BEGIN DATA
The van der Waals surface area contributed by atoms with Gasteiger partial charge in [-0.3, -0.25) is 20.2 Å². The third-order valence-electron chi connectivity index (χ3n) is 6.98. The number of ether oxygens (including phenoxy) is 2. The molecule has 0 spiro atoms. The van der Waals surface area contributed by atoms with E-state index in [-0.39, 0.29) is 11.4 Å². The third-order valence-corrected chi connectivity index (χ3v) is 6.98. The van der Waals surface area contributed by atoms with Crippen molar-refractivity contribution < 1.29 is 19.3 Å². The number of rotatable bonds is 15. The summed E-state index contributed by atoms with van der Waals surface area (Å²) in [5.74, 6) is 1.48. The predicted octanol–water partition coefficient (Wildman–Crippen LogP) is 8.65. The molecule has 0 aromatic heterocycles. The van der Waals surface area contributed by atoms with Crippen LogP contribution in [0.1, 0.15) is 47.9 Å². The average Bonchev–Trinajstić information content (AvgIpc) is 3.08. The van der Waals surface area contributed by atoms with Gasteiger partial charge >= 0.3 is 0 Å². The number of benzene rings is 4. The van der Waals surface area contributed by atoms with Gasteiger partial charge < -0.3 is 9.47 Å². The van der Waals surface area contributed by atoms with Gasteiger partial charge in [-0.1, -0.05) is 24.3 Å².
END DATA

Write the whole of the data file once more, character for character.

The van der Waals surface area contributed by atoms with Gasteiger partial charge in [-0.3, -0.25) is 20.2 Å². The third-order valence-electron chi connectivity index (χ3n) is 6.98. The number of ether oxygens (including phenoxy) is 2. The molecule has 0 spiro atoms. The van der Waals surface area contributed by atoms with E-state index in [-0.39, 0.29) is 11.4 Å². The third-order valence-corrected chi connectivity index (χ3v) is 6.98. The van der Waals surface area contributed by atoms with Crippen molar-refractivity contribution < 1.29 is 19.3 Å². The number of rotatable bonds is 15. The summed E-state index contributed by atoms with van der Waals surface area (Å²) in [5.74, 6) is 1.48. The predicted octanol–water partition coefficient (Wildman–Crippen LogP) is 8.65. The molecule has 0 aromatic heterocycles. The van der Waals surface area contributed by atoms with Crippen LogP contribution in [0.1, 0.15) is 47.9 Å². The average Bonchev–Trinajstić information content (AvgIpc) is 3.08. The van der Waals surface area contributed by atoms with Gasteiger partial charge >= 0.3 is 0 Å². The number of benzene rings is 4. The van der Waals surface area contributed by atoms with Gasteiger partial charge < -0.3 is 9.47 Å². The van der Waals surface area contributed by atoms with Gasteiger partial charge in [-0.1, -0.05) is 24.3 Å².